Published: Jan 1997
| ||Format||Pages||Price|| |
|PDF ()||12||$25||  ADD TO CART|
|Complete Source PDF (6.0M)||12||$69||  ADD TO CART|
The acetabular component is the focus of new testing methods dedicated to the development of improved total hip prostheses. Test methods had previously been developed to assess the performance of the femoral component in both the static and dynamic modes. These methods were designed in accordance with standards generated by such organizations as ASTM, ISO, and by research institutions. However, acetabular components were generally tested in the static mode to evaluate engagement strength and torsional resistance of the liner. While these tests are important and give a measure of the mechanical integrity of the device, they do not fully address clinical performance.
From retrieved components, it appears that a loose or failing locking mechanism allows torsional forces to transfer through the liner causing liner abrasion, burnishing, and in some cases degradation of the locking mechanism itself. Success of the device may be further compromised by the biological response to debris created by micromotion between the mating components. This study was undertaken to assess the rotational stability of the acetabular liner in a dynamic mode. Several acetabular component designs were torsionally fatigued at ±2.5 Nm at a rate of 3–5 hertz for 10 million cycles. The test components exhibited liner micromotion ranging from 0.059° to 2.89°, and damage to the nonarticulating interface and locking mechanism of tested liners was visually identified.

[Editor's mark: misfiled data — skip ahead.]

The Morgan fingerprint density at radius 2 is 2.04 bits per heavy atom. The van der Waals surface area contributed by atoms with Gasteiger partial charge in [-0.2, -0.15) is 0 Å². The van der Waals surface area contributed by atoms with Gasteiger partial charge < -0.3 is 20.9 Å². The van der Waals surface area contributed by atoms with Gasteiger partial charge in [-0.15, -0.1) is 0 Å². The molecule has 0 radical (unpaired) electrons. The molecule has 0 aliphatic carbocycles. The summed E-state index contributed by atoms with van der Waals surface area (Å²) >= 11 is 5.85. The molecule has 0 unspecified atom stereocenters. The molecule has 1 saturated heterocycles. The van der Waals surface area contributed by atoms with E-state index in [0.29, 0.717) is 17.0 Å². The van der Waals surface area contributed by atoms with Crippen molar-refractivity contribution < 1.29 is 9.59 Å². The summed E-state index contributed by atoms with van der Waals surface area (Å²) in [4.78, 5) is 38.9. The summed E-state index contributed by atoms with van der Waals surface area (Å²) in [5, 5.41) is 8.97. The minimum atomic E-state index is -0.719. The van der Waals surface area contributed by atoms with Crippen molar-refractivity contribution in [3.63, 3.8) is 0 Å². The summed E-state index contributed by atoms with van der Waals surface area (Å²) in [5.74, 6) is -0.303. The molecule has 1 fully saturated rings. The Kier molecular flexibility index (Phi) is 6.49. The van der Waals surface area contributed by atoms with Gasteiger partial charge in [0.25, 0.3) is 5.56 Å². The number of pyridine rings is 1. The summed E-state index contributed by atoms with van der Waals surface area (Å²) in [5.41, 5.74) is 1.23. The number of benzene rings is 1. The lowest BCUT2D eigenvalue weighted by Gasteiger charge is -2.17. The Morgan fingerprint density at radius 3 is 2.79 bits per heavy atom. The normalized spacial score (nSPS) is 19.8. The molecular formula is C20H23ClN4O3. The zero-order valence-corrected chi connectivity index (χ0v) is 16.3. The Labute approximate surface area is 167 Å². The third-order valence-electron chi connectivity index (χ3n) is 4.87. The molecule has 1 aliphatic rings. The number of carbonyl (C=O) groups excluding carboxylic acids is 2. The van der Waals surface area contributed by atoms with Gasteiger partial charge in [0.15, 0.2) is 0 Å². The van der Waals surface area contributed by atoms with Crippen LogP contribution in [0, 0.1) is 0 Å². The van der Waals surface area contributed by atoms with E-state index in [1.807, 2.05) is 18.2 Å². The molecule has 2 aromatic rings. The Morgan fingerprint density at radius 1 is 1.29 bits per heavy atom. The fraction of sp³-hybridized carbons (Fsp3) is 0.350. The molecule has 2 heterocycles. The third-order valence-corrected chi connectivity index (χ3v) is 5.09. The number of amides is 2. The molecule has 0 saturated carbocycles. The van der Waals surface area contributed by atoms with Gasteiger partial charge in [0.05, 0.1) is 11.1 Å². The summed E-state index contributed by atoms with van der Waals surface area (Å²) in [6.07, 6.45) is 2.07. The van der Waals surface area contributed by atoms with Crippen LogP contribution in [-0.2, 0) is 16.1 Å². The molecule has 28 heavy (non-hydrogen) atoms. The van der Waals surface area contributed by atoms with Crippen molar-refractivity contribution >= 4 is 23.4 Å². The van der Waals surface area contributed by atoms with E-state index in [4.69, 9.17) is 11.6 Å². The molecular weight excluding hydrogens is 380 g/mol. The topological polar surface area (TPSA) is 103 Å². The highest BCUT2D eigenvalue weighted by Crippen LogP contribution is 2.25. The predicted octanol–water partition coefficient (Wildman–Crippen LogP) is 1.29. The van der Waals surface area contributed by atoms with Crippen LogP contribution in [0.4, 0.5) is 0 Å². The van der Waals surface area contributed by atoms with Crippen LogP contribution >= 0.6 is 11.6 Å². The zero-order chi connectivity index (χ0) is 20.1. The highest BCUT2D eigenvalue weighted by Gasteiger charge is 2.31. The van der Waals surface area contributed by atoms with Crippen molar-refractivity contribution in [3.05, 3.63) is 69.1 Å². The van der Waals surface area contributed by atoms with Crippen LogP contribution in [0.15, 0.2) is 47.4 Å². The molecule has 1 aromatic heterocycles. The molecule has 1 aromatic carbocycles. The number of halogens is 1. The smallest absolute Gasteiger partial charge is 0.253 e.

This method for dynamic testing of acetabular components provides an understanding of the performance of the device under torsional fatigue conditions. It demonstrates the importance of a rotationally stable liner, as damage to the nonarticulating interface of tested liners is similar to damage reported in the literature for retrieved components. Further, it determines the endurance of the liner locking mechanism when subjected to dynamic torsional forces.
total hip arthroplasty, acetabular, micromotion, wear, polyethylene
Senior Research Engineer, Orthopaedic Research, Smith & Nephew Orthopaedics, Memphis, Tennessee
Senior Research Technician, Orthopaedic Research, Smith & Nephew Orthopaedics, Memphis, Tennessee